Teachers and Technology
Technology has often been seen as a classroom distraction with detrimental effects on learning. But many teachers in American schools are now using electronic media and devices in ways that are designed to improve academic achievement. Learn how technology is being incorporated into the 21st century curriculum.
Classrooms Go High Tech
Step into Audrey Miller's high school classroom in Oceanside, New York, and very likely you'll find students glued to television screens and computer monitors. But the students aren't watching the latest teen vampire drama or updating Facebook pages. Instead, they're working on group projects that incorporate video, computer graphics, digital photography and broadcasting.
Ms. Miller is not alone in her efforts to bring high tech skills to classroom learning. Sixth grade social studies teacher Megan Taber incorporates use of Apple's iPod Touch at Cuthbert Middle School in Chapel Hill, North Carolina. She uses Google docs, educational apps and video capabilities to make learning more engaging. And Morristown High School students in New Jersey carry around iPads, reading their textbooks on screen and completing interactive e-assignments.
Welcome to education in the 21st century, where technology is not seen as enemy to learning, but as a tool to enhance it. These are only a few of the classrooms profiled on the website of The New York Times. In each of the video profiles, educators and students weigh the potential benefits and perils of incorporating technology into education. The verdict: As Audrey Miller suggests, 'If you're willing to embrace it, it just creates a tremendous amount of opportunity for your students.'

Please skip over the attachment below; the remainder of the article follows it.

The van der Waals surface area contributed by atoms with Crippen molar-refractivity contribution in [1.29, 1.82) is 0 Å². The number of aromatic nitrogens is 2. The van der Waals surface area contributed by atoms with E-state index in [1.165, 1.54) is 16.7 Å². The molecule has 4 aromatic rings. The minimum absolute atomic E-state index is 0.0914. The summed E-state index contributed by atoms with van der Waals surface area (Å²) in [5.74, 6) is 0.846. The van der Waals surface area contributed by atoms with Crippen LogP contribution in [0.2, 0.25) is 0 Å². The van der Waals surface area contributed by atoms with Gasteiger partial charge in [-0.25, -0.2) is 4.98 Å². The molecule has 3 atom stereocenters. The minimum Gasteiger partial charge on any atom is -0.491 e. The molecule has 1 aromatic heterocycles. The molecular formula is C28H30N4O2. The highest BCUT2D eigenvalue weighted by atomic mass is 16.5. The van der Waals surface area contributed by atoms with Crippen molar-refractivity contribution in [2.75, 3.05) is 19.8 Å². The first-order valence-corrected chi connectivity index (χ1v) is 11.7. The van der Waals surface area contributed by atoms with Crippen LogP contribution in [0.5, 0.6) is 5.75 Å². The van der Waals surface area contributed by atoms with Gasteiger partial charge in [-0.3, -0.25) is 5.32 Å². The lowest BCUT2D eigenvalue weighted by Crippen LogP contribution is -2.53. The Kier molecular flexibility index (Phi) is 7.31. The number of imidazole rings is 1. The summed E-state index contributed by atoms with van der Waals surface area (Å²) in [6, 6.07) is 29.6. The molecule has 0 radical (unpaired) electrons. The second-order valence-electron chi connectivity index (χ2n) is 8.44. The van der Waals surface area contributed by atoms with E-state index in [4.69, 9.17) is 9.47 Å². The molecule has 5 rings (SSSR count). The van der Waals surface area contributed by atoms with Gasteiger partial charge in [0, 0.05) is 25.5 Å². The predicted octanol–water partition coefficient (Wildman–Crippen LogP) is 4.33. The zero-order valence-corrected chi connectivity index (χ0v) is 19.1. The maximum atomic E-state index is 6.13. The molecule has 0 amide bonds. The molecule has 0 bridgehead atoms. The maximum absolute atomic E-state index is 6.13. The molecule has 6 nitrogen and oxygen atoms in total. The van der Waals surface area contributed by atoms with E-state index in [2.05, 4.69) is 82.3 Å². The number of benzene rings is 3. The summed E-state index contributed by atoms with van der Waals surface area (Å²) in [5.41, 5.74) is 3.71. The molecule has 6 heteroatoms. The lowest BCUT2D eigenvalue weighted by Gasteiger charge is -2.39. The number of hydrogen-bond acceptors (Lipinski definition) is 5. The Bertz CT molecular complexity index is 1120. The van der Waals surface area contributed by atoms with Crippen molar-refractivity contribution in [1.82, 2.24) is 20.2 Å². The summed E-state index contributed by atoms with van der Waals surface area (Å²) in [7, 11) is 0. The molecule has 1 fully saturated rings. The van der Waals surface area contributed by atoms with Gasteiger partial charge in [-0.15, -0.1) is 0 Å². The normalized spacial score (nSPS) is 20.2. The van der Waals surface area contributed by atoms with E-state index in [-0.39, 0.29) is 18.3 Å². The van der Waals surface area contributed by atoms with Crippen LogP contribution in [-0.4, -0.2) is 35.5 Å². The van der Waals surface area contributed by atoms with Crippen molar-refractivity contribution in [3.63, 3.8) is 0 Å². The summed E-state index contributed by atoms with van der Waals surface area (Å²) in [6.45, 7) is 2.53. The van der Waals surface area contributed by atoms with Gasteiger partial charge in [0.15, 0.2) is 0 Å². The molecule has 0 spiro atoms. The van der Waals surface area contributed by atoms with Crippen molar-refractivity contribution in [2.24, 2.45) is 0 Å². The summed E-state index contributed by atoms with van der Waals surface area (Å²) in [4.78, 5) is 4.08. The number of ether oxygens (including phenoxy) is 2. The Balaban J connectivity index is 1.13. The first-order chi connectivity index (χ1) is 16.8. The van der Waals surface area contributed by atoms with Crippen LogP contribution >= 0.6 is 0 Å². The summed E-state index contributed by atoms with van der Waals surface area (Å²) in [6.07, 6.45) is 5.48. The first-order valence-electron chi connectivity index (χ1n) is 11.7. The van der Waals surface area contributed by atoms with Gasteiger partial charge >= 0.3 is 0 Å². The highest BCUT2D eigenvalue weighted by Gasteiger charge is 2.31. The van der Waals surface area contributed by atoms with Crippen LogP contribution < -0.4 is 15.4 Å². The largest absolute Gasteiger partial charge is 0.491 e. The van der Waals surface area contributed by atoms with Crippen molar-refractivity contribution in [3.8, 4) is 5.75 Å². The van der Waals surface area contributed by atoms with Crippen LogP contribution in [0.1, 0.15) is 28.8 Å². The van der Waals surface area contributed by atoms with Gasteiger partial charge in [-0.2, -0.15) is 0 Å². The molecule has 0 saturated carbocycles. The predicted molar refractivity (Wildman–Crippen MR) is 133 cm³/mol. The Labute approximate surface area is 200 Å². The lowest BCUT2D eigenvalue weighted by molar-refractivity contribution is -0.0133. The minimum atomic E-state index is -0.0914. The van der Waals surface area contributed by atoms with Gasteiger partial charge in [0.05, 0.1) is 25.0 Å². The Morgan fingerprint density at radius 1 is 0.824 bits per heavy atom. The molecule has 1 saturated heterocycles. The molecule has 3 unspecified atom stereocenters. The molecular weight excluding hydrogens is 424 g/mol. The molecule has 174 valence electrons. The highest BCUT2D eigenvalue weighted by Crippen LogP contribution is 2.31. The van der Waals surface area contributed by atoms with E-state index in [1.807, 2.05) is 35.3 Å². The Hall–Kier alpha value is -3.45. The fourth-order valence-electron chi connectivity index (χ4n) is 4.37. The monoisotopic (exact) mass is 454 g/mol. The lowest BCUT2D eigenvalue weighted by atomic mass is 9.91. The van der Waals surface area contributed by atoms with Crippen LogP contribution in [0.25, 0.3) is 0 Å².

A National Trend
Data from a report by the National Center on Education Statistics (NCES) backs up anecdotal information about the use of technology in the classroom. According to the report, 83 percent of teachers agree that they have an interest in incorporating technology into the curriculum. And 88 percent said that technology is a priority for school administrators.
Beyond teacher and administrator attitudes about technology, another important indicator of tech's prevalence in the classroom emerges from new academic standards. Recent statistics show that 36 states have developed standards incorporating tech skills into the curriculum, and nine others are in the process of doing so. The ramifications of these numbers cannot be overstated as the inclusion of technology in academic standards ensures that use of electronic media is a focus - not an afterthought - in instruction.
Learning Technology Benefits
So just what benefits can incorporating technology in the classroom provide? To begin with, teachers can use electronic media to make classroom presentations more visually interesting while reinforcing important concepts. And many possibilities emerge when educators open up student projects to multimedia products. Young people who are allowed to use electronic media for independent assignments have been shown to engage with the content in more meaningful ways.
Technology can also play a role in the development of classroom resources that meet students' individual learning needs. For example, children who learn best through tactile experiences may benefit from touch screen technologies. Those who have difficulty retaining information they read can improve comprehension by reading on an ebook device that allows for annotation. And electronic feedback loops allow teachers to assess learning in real time by providing an instant snapshot of students who are struggling.
When incorporated well into the curriculum, digital media and electronic devices can enhance student interest without creating distractions. And technology can help to bring learners together into a cohesive learning unit by, as Audrey Miller of Oceanside High says, giving 'opportunities for everyone to communicate with each other.'